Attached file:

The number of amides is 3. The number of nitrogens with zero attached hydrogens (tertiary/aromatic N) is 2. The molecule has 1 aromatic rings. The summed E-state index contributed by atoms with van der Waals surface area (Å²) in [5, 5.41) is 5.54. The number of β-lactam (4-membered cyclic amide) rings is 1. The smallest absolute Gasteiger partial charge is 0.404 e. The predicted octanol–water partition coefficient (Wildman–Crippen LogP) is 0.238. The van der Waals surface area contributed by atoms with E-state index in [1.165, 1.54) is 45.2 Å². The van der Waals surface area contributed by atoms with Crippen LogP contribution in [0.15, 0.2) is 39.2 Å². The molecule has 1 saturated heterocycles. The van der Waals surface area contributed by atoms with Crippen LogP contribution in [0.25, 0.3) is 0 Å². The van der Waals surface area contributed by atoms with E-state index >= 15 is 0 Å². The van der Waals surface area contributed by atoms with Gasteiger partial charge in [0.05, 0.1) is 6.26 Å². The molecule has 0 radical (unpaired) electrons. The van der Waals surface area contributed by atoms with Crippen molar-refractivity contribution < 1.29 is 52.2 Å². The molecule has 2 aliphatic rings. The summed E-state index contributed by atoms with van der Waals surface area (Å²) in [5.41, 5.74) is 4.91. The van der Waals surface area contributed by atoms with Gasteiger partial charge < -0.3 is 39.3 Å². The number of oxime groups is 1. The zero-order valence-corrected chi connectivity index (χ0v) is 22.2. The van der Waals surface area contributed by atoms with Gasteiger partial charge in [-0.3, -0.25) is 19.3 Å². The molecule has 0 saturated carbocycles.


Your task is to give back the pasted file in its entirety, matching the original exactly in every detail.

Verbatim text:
The number of amides is 3. The number of nitrogens with zero attached hydrogens (tertiary/aromatic N) is 2. The molecule has 1 aromatic rings. The summed E-state index contributed by atoms with van der Waals surface area (Å²) in [5, 5.41) is 5.54. The number of β-lactam (4-membered cyclic amide) rings is 1. The smallest absolute Gasteiger partial charge is 0.404 e. The predicted octanol–water partition coefficient (Wildman–Crippen LogP) is 0.238. The van der Waals surface area contributed by atoms with E-state index in [1.165, 1.54) is 45.2 Å². The van der Waals surface area contributed by atoms with Crippen LogP contribution in [0.15, 0.2) is 39.2 Å². The molecule has 1 saturated heterocycles. The van der Waals surface area contributed by atoms with Crippen LogP contribution in [0.25, 0.3) is 0 Å². The van der Waals surface area contributed by atoms with E-state index >= 15 is 0 Å². The van der Waals surface area contributed by atoms with Gasteiger partial charge in [0.05, 0.1) is 6.26 Å². The molecule has 0 radical (unpaired) electrons. The van der Waals surface area contributed by atoms with Crippen molar-refractivity contribution < 1.29 is 52.2 Å². The molecule has 2 aliphatic rings. The summed E-state index contributed by atoms with van der Waals surface area (Å²) in [5.41, 5.74) is 4.91. The van der Waals surface area contributed by atoms with Gasteiger partial charge < -0.3 is 39.3 Å². The number of oxime groups is 1. The zero-order valence-corrected chi connectivity index (χ0v) is 22.2. The van der Waals surface area contributed by atoms with Gasteiger partial charge in [-0.3, -0.25) is 19.3 Å². The molecule has 0 saturated carbocycles.